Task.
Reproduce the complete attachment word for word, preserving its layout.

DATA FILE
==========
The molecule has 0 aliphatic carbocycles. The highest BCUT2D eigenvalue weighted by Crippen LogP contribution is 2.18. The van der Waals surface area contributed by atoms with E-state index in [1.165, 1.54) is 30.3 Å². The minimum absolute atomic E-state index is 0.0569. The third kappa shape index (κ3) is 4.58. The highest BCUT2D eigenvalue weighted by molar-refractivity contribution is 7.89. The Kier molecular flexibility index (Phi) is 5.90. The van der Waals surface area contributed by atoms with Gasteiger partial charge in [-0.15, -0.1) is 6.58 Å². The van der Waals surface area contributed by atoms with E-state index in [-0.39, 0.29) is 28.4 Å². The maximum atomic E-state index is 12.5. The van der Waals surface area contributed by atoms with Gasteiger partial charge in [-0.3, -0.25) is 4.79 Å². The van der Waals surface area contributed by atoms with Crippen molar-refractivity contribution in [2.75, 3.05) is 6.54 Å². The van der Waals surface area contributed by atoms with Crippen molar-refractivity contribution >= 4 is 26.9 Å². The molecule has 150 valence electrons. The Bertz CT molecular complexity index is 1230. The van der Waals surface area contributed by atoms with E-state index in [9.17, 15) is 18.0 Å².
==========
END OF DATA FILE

The molecule has 0 aliphatic carbocycles. The highest BCUT2D eigenvalue weighted by Crippen LogP contribution is 2.18. The van der Waals surface area contributed by atoms with E-state index in [1.165, 1.54) is 30.3 Å². The minimum absolute atomic E-state index is 0.0569. The third kappa shape index (κ3) is 4.58. The highest BCUT2D eigenvalue weighted by molar-refractivity contribution is 7.89. The Kier molecular flexibility index (Phi) is 5.90. The van der Waals surface area contributed by atoms with Gasteiger partial charge in [-0.15, -0.1) is 6.58 Å². The van der Waals surface area contributed by atoms with E-state index in [-0.39, 0.29) is 28.4 Å². The maximum atomic E-state index is 12.5. The van der Waals surface area contributed by atoms with Gasteiger partial charge in [-0.3, -0.25) is 4.79 Å². The van der Waals surface area contributed by atoms with Crippen molar-refractivity contribution in [2.75, 3.05) is 6.54 Å². The van der Waals surface area contributed by atoms with Crippen molar-refractivity contribution >= 4 is 26.9 Å². The molecule has 150 valence electrons. The Bertz CT molecular complexity index is 1230. The van der Waals surface area contributed by atoms with E-state index in [9.17, 15) is 18.0 Å².